October 6, 2005, 11:06 AM
I don't have the magazine anymore, but I once read an article by Chuck Taylor where he was describing the many tortures he had subjected his Glock 17 to over the years...

Anyway, one of his comments that I took particular interest in was that he noted that GLOCK magazines (can't speak for the others) did tend to wear out quickly (with use I'm sure) if you kept them fully loaded. He said that (again, his experience), if he kept his magazine downloaded to 15 rounds, or installed a +2 baseplate and used 17 rounds, his mags did not wear out, even with YEARS of use.

This information is pretty much in line with what JohnKSa said about double-stacks, and also what I've noticed when disassembling mags, removing the springs, inserting the follower and rounds, then looking to see how much space is left for the spring. With the Glock squeezing in normally 2 extra rounds into the same size pistol, I bet those springs are pretty darned "coil-bound".

For my wife's "bedside" Glock 19, I did as Chuck suggested and installed a +2 baseplate and only loaded 15+1. For my bedside USP45, I don't download, but I don't "top off" my 12 round mags. I figure as big as those .45 rounds are, that leaves me enough room.

I was brutally insulted years ago on this website for stating my magazine practices, (something about "what do you load in your P32, 2 rounds, 3? Why not just carry a derringer you moron") so before it happens again, I do NOT download my single stack pistols and I DO top them off as those springs don't appear to be as compressed anyway... The bigger the mag, the longer the spring, the higher the capacity, the more consideration I give to downloading by 1 or 2 rounds.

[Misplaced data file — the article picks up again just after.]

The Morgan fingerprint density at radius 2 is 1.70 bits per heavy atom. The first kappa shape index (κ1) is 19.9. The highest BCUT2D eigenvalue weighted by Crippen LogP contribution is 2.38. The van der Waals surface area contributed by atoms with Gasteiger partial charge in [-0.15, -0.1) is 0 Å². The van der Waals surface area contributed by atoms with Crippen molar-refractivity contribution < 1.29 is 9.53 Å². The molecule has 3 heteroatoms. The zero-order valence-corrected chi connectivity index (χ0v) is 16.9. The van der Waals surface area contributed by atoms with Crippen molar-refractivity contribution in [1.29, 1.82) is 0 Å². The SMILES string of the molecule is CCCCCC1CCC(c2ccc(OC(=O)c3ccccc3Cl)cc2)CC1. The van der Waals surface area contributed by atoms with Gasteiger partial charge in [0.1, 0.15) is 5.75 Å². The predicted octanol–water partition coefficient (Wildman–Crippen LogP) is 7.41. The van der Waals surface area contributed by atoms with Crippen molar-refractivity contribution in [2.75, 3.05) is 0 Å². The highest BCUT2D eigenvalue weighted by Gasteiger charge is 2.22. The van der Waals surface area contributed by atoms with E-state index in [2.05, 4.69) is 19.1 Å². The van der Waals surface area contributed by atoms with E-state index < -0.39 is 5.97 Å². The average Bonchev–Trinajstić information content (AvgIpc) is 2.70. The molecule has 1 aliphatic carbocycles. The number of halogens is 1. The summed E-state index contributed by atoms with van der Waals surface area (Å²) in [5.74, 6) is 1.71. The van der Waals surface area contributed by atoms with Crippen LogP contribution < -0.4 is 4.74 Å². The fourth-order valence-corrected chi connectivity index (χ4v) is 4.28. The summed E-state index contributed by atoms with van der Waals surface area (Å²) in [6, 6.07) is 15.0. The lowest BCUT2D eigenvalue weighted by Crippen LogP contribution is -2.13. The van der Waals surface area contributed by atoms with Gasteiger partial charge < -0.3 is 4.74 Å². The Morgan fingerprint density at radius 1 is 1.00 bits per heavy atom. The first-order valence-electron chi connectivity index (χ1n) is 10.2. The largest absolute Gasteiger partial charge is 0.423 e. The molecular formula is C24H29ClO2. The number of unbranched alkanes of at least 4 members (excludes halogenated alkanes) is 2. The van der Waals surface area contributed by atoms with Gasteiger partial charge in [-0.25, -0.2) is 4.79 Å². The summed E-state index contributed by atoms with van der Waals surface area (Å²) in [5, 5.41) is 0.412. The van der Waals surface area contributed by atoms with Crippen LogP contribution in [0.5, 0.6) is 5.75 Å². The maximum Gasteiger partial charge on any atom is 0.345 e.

October 6, 2005, 11:21 AM
The answer is that it depends.

My hipower has an KRD surplus 15 rounder in it. The springs are very strong, too strong really. The solution from a number of Hipower boards? Load em up and then leave them be. After a month the spring will be much more workable, but will still be strong enough to do its job.

My solution was to buy 15 round mec-gars.

August 11, 2006, 12:08 AM
Just to throw this out there, I bought 3, 13 rd mags for my Glock 23 in 1998.
They have been loaded everyday since then, with the exception of range trips, when pressing the trigger unloaded them. :D

They still work just like the day I got 'em. I never measured the springs when new, so I can't compare them now, but the mags work 100% with all kinds of loads.

I thought that was interesting after reading the mag threads, and noticing an overall opinion that double stack mags differ from single in spring life.

August 11, 2006, 01:01 AM
I thought that was interesting after reading the mag threads, and noticing an overall opinion that double stack mags differ from single in spring life.CAN differ.

The real difference is mag design and materials quality.

Walt Sherrill
August 11, 2006, 08:22 PM
The Wolff Springs website says words to this effect:

1) Springs that are compressed to their design limits will wear/die more quickly than springs that aren't.

2) They recommend downloading a hi-cap mag a round or two (to avoid that design limit.)

They note that 7-round 1911 mags and similar non-hi-caps can be kept loaded fully for years without problems. But that hi-cap mags (which generally use the same mag tube but must compress the springs more to fit the extra rounds in) don't survive as long.